David Barton writes: I submit (for everyone's consideration) that arrays should not be distinct from functions; indeed, that an array is an alternative mechanism for defining a function. "Indexing" an array is an artifact of the Fortran mechanism of viewing an array. An array should be evaluated just as a function is evaluated. and then goes on: I am not sure how the parametric type class ideas tie into all this (if they do at all). Well, parametric type classes can give you a type-systematic basis for doing this. Using some of the notation of our Lisp and FP '92 paper, you could define: class f :: Function a b where -- the class of functions ($) :: f -> a -> b -- 'apply' is expressed as infix '$'. inst a -> b :: Function a b where -- '->' is the classical instance type f $ x = f x class (f :: Function a b, a :: Ix) => f :: FiniteFunction a b where dom: f -> (a, a) -- the class of finite functions -- (with rectangular domains), -- defined as a subclass of Function inst Array a b :: FiniteFunction a b where arr $ x = arr ! x -- an instance of a finite function dom arr = bounds arr You might object that all we did was exchange one awkward symbol for indexing (!) by another ($). To be able to use juxtaposition for array indexing, we need to get a "handle" on juxtaposition. One way to do that would be by decreeing: f x is syntactic sugar for f$x . In that case we need to adapt the instance declaration of arrow: inst a -> b :: Function a b where f $ x = primApply f x And we are done. However, I am not sure we want to do that, since principal types become very unwieldy. For instance, if composition were defined as usual (f . g) x = f (g x) , its principal type would be (ft :: Function b c, gt :: Function a b) => ft -> gt -> a -> c. [Aside: This is another example where multiple argument type classes lead to ambiguities, but parametric type classes don't.] The principal type is what it should be, since each of f and g can be an array instead of a function (or it can be some other instance of class Function). You see, the cost of generality is increased complexity of many principal type expressions. I am not sure whether this cost is worth the gains (it might be). On the other hand, having an explicit overloaded infix operator for application does not seem to complicate anything. -- Martin Odersky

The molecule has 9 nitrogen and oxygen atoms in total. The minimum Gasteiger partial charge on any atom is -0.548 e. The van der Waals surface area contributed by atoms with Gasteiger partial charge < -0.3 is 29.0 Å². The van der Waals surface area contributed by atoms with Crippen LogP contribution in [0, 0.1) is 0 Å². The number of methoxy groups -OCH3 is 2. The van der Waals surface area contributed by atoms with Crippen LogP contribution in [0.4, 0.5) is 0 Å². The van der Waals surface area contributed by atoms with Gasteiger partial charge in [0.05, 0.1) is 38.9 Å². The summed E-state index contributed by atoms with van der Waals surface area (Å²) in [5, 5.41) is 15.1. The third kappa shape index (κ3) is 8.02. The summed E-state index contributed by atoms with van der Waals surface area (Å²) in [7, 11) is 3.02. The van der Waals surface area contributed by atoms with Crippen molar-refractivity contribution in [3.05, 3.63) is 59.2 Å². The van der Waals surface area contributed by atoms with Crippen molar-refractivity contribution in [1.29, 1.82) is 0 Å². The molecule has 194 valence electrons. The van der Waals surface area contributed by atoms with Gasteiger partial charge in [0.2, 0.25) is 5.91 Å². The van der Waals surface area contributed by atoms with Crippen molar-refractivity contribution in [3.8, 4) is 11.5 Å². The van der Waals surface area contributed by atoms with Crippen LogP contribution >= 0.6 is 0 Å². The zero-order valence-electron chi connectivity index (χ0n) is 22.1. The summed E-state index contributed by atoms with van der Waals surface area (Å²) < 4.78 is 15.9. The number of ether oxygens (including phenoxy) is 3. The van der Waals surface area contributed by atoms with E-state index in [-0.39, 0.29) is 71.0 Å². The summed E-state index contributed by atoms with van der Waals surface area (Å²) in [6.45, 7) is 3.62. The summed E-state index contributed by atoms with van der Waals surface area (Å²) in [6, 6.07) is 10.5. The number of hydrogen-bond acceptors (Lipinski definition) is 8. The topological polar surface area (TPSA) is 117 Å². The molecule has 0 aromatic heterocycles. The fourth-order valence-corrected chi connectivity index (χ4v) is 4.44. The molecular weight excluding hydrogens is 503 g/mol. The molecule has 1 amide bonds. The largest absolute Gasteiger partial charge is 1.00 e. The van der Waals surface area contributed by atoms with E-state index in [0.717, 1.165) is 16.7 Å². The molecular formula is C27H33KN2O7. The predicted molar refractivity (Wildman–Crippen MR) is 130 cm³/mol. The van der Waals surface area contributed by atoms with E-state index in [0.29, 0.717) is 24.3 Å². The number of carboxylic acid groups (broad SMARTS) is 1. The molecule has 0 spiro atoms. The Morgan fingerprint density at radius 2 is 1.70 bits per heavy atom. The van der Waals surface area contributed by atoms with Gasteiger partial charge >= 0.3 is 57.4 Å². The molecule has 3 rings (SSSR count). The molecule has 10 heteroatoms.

- Arrays and general function representation David Barton
- Re: Arrays and general function representation Rex Page
- Re: Arrays and general function representation Martin Odersky
- Re: Arrays and general function representation Ken Sailor
- Re: Arrays and general function representation Ken Sailor
- Re: Arrays and general function representation Paul Otto
- Re: Arrays and general function representation Ken Sailor
- Re: Arrays and general function representation Rob Turner